Travel Postcard: 48 Hours in Tokyo around New Year's

Fri Dec 21, 2012 12:33pm EST
 
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By Elaine Lies

TOKYO (Reuters) - Tokyo is one of the world's most crowded and bustling cities, but anyone who travels there around New Year's will be able to see a far different face as workaholic Japan takes its longest holiday of the year.

Christmas, which is a normal work day, is mainly a retail event, with Japan devoting all its energy to "Oshogatsu," the New Year period extending roughly from Dec 29 to Jan 3 - the first part in frantic preparation, the second in enjoyment.

Days of dry, crisp cold bring clear air and sharp views of Mount Fuji from many parts of the city, and with most Japanese companies closed and many people back in their hometowns, trains and streets empty out and the capital takes on a laid-back and leisurely air for those who choose to stay.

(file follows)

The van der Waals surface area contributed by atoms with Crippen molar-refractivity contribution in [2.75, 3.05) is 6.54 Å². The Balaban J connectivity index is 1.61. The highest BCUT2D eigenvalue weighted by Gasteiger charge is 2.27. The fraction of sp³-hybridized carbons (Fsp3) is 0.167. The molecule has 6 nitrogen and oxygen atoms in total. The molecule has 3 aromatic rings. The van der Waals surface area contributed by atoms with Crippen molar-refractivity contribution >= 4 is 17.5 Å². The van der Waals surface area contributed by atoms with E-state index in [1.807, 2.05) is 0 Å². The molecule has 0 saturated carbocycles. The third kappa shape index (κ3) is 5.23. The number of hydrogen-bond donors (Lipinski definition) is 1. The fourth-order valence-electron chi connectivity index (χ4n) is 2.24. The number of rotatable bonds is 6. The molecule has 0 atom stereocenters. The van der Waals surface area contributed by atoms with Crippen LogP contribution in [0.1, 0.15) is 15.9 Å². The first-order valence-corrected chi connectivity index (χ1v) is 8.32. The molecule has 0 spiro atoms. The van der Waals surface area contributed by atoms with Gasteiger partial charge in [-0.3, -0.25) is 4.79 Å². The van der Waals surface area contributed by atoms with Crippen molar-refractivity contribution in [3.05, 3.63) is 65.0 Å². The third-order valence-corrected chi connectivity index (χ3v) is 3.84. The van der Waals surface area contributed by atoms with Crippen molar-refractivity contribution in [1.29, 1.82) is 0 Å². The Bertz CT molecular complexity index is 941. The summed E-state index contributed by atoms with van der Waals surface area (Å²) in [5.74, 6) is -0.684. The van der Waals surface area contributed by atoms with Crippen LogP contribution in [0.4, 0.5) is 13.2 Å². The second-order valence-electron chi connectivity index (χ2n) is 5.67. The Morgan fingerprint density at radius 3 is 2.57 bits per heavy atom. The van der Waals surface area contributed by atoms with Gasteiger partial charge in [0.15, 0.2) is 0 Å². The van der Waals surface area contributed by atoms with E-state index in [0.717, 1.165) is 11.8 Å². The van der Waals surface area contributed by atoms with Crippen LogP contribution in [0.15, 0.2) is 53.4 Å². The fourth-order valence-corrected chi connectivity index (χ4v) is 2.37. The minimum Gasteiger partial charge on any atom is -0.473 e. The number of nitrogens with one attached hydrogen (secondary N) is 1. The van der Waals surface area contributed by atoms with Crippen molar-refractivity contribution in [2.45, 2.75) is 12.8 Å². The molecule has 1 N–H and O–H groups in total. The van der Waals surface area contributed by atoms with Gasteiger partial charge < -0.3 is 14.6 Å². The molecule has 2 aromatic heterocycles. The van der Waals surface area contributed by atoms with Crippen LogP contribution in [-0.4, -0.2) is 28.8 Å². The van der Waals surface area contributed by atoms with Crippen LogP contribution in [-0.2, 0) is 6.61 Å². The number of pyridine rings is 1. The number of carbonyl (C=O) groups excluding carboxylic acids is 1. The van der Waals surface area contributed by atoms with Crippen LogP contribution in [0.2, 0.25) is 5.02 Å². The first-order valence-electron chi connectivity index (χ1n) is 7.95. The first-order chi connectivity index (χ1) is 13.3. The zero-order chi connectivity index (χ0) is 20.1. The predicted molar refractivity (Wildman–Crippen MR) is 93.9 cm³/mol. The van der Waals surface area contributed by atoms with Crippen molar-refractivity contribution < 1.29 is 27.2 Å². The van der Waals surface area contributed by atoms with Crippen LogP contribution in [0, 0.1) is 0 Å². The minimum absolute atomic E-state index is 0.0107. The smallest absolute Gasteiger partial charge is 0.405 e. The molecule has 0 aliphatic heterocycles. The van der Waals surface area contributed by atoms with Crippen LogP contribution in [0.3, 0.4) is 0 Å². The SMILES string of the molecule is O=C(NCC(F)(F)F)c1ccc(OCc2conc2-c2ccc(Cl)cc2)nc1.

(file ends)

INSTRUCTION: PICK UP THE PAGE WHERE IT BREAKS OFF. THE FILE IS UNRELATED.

Reuters correspondents with local knowledge help visitors get the most out of a 48-hour visit.

FRIDAY

5 p.m. - Head to "Ameyokocho," one of Tokyo's oldest market streets. Bracketing the raised tracks of the Yamanote Line and running south from Ueno Station on Tokyo's northern side, the area is boisterous on regular weekends but really cranks it up at this time of year as people come shopping for New Year feasting. Just about anything imaginable is for sale here - fish on trays of ice, piled vegetables and fruits. Vendors shout to attract business under bright lights, and pots of food at nearby open-air restaurant stalls steam in the cold.

New Year food is called "Osechi," and housewives prepare enough for the three days from New Year's day so they don't have to do any cooking then. Most foods have symbolic meanings, like simmered black soybeans for good health, and herring roe, which symbolizes a wish to have many children. Many people eat sea bream, whose Japanese name echoes the word "congratulations."

6 p.m. - If you decide not to drop into one of the restaurants under the train tracks for some sticks of grilled meat and a glass or two of hot sake, hop on the Yamanote Line at Okachimachi Station and get off a few stops later at Yurakucho, on the edge of the posh Ginza shopping area.   Continued...

 
The sun goes down between skyscrapers in Tokyo May 11, 2012. REUTERS/Issei Kato